Published On: Mon, Nov 15th, 2021

EYE ON LIBYA: World Powers On Edge As Elections Loom, Mercenary Issue A  Threat To Election Proces

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By Janet Ekstract

İSTANBUL – Libya’s upcoming elections set for December 24 have been fraught with controversy due to disagreements between government factions between western and eastern Libya that has led analysts and experts to speculate about whether elections will go off without a hitch. While major players are urging Libya to maintain its original plan to hold presidential elections on December 24 – there are still sticking points that need ironing out.

On Friday, in Paris, leaders from France, Libya, Germany, Italy, Egypt along with US Vice-President Kamala Harris met for an international conference to ensure support for the upcoming elections as well as to discuss the withdrawal of foreign forces that still remain in the North African nation. A statement released after the conference stated: “We stress the importance for all Libyan stakeholders to mobilize resolutely in favor of the organization of free, fair, inclusive and credible presidential and legislative elections on December 24, 2021.”

High hopes are riding on these elections after a prolonged UN-backed peace process whose aim has been to end a decade of violent chaos that put regional powers at odds and threatened to undermine Mediterranean stability after the uprising against Moammar Gaddafi in 2011. Now that Gaddafi’s son is on the ballot as well as strongman and the general of Libya’s eastern government – Khalifa Haftar – the election process promises to be fraught with uncertainty.

With just six weeks to go, voting for a new president and parliament are very much in doubt due to disputes between rival Libyan factions and political bodies about the rules for the electoral schedule and who is eligible to run. Now major world powers have indicated they support an electoral process labeled as “starting” on December 24 without the previous demand for both votes to happen on the same day.

Meanwhile, a number of major players agree that there is an urgency to immediately create a new election law. Italian Prime Minister Mario Draghi said this must happen “with the agreement of everyone…not in the coming weeks, but in the coming days.” Libya’s interim Prime Minister Abdul Hamid Dbeibah commented that he already stressed urgent changes during a meeting on electoral rules but rival Libyan political bodies are going back and forth about it.  There still is no agreement on the constitutional basis for the election or whether Debeibah who appears to be a frontrunner for president will be allowed to register before the vote even after he promised not to take part.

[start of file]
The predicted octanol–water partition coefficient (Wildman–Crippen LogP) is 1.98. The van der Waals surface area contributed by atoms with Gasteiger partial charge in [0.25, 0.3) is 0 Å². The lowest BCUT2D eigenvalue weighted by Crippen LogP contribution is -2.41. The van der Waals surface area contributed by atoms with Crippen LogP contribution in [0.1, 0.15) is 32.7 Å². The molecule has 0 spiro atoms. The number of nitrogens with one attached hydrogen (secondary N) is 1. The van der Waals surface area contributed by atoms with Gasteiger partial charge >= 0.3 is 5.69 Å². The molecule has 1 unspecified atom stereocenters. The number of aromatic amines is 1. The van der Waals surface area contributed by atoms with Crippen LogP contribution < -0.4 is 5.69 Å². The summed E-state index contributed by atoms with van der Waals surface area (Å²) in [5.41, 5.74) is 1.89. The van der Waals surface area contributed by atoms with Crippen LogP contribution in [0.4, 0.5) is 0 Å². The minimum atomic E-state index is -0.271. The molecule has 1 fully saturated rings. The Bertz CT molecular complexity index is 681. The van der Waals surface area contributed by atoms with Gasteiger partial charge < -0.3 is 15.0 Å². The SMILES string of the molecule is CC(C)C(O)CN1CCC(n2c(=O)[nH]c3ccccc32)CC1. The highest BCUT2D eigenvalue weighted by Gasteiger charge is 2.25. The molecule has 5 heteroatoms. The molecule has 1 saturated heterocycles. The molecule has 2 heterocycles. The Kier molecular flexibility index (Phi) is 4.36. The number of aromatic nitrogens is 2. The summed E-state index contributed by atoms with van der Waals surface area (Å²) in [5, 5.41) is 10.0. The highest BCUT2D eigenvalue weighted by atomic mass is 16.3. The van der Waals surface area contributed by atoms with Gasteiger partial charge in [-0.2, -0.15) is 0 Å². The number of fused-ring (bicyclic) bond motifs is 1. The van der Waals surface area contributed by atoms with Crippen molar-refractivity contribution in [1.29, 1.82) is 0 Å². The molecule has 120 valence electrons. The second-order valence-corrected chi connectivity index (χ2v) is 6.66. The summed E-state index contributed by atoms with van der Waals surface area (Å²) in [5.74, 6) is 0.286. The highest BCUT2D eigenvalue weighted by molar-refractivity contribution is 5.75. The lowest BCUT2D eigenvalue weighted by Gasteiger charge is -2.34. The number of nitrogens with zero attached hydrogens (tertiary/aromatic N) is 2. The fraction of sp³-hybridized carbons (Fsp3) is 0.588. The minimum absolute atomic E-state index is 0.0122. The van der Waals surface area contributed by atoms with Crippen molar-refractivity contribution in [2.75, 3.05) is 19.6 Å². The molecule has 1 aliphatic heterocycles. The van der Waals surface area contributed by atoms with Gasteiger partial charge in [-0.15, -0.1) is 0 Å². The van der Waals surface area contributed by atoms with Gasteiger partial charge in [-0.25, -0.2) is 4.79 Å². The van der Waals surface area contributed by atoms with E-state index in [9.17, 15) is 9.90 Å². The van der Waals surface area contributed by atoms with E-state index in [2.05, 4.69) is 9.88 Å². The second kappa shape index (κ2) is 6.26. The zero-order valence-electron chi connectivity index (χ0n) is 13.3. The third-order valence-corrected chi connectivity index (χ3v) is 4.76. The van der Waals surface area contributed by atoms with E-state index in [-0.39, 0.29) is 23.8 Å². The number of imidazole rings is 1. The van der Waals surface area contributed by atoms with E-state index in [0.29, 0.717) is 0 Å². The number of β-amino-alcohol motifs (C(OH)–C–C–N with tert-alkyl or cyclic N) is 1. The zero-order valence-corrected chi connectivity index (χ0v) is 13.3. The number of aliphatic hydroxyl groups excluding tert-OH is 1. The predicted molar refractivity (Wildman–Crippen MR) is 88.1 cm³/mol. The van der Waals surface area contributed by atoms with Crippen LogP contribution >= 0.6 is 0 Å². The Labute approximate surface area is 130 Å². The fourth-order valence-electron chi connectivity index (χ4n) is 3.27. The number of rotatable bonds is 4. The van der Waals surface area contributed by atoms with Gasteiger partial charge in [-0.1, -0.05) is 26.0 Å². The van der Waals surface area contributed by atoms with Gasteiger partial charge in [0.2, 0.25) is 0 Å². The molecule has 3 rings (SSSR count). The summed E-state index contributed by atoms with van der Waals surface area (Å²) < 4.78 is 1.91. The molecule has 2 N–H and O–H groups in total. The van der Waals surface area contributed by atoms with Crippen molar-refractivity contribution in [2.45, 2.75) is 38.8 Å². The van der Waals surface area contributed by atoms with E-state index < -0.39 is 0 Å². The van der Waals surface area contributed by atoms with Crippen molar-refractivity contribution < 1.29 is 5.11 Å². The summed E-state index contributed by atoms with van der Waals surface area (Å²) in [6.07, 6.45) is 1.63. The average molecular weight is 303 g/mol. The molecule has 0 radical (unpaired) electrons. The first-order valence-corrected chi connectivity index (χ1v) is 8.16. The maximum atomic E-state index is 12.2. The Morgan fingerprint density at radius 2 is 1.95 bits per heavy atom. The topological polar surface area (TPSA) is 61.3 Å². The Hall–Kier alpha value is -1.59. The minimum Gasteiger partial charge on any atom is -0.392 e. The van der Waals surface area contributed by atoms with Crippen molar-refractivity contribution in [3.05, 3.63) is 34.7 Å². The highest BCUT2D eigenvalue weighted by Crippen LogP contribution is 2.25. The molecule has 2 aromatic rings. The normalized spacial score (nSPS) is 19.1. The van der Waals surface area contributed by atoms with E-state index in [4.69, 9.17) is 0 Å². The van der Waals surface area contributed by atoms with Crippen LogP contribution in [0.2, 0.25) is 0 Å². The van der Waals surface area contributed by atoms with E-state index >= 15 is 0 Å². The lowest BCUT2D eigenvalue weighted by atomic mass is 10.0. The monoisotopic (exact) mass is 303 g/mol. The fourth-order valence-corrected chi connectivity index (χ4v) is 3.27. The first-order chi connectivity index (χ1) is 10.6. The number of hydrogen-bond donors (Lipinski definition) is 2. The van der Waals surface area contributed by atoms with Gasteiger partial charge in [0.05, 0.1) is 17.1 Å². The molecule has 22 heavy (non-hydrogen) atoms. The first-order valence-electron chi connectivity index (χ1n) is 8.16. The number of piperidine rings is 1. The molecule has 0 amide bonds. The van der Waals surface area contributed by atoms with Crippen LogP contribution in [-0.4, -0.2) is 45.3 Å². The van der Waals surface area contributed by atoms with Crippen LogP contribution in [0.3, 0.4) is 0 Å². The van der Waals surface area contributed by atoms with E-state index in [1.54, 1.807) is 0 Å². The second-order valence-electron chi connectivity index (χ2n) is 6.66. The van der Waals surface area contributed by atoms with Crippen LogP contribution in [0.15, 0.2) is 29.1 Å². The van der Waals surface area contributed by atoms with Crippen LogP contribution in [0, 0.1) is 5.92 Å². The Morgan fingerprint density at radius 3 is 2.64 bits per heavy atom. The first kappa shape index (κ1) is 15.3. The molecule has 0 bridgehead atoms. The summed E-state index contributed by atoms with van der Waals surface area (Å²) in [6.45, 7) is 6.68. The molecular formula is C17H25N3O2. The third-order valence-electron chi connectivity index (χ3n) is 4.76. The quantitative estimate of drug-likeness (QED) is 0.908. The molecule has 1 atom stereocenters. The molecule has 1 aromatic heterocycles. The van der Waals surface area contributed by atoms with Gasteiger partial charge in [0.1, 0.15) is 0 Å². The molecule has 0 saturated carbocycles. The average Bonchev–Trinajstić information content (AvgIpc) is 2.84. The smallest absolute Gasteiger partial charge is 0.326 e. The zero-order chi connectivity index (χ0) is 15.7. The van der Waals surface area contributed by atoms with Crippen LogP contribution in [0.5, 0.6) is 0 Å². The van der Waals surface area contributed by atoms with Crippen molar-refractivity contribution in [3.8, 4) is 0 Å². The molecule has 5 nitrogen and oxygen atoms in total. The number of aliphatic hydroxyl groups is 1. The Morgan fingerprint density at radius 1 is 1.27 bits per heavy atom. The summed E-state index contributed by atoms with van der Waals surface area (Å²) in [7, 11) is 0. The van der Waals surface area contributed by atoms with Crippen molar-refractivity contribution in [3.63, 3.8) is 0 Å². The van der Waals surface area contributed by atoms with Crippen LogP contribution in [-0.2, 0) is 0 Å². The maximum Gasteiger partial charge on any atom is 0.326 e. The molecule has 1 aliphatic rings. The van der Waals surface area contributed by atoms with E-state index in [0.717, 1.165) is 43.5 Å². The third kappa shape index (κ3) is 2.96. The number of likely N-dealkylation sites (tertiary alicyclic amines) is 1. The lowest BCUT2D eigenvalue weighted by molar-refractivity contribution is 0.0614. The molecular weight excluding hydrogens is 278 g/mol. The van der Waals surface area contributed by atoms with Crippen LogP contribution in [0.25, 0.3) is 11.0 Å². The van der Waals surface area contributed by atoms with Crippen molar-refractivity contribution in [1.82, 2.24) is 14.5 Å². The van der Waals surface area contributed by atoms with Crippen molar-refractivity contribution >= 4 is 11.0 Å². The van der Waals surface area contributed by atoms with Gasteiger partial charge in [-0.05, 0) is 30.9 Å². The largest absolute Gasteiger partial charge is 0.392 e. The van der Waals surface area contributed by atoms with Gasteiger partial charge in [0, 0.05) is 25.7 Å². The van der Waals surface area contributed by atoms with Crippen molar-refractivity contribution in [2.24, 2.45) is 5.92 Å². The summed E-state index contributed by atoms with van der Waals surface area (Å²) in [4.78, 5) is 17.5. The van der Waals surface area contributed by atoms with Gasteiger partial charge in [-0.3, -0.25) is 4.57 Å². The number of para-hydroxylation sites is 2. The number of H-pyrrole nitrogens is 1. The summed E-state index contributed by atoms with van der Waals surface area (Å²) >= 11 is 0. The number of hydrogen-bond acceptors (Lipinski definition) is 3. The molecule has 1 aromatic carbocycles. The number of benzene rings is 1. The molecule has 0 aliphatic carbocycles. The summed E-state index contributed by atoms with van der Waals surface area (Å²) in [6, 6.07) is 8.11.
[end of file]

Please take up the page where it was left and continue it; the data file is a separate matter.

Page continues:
A long-awaited goal has been to solidify state institutions and to get foreign mercenaries out of Libya despite their being entrenched along front lines even after much urging by the UN and major powers to leave Libya. At Friday’s conference, the decision was made as announced in the statement “that individuals or entities, inside or outside of Libya, who might attempt to obstruct, undermine, manipulate or falsify the electoral process and the political transition” may face sanctions.

What makes Libya’s upcoming elections so unique is that the UN-backed process is supporting an “inclusive” procedure which means allowing all candidates even divisive factional leaders to run for office.  The contentious part is still the removal of foreign mercenaries which appears to be a dubious process since reports indicated at least 20,000 foreign fighters and mercenaries are currently in Libya. While French President Emmanuel Macron said there is a commitment by eastern forces to remove 300 foreign mercenaries in a process that was agreed upon by rival eastern and western sides, Macron said when this happens then Russia and Turkey must pull out their fighters. As Macron remarked after the conference: “The mercenary withdrawal plan must be implemented. Russia and Turkey must withdraw their mercenaries without delay.”

Both Russia and Turkey had sent low-level representation to Friday’s conference and the Turkish government made its doubts known over wording in the final statement related to the departure of foreign forces. Russia’s Wagner Group still has its forces along with the eastern-based Libya National Army (LNA)  as well as forces from Egypt and the UAE. Turkey maintains that its troop presence in Libya is based on an invitation from the UN-recognized government at the outset. German Chancellor Angela Merkel said: “There are still some reservations on the Turkish side but the Russia side has acknowledged that it could be done in a reciprocal way.” She added that the elections must happen in such a way that the results are unequivocally accepted. The result of Friday’s conference was to call for “free,” “credible,” and “inclusive” elections.

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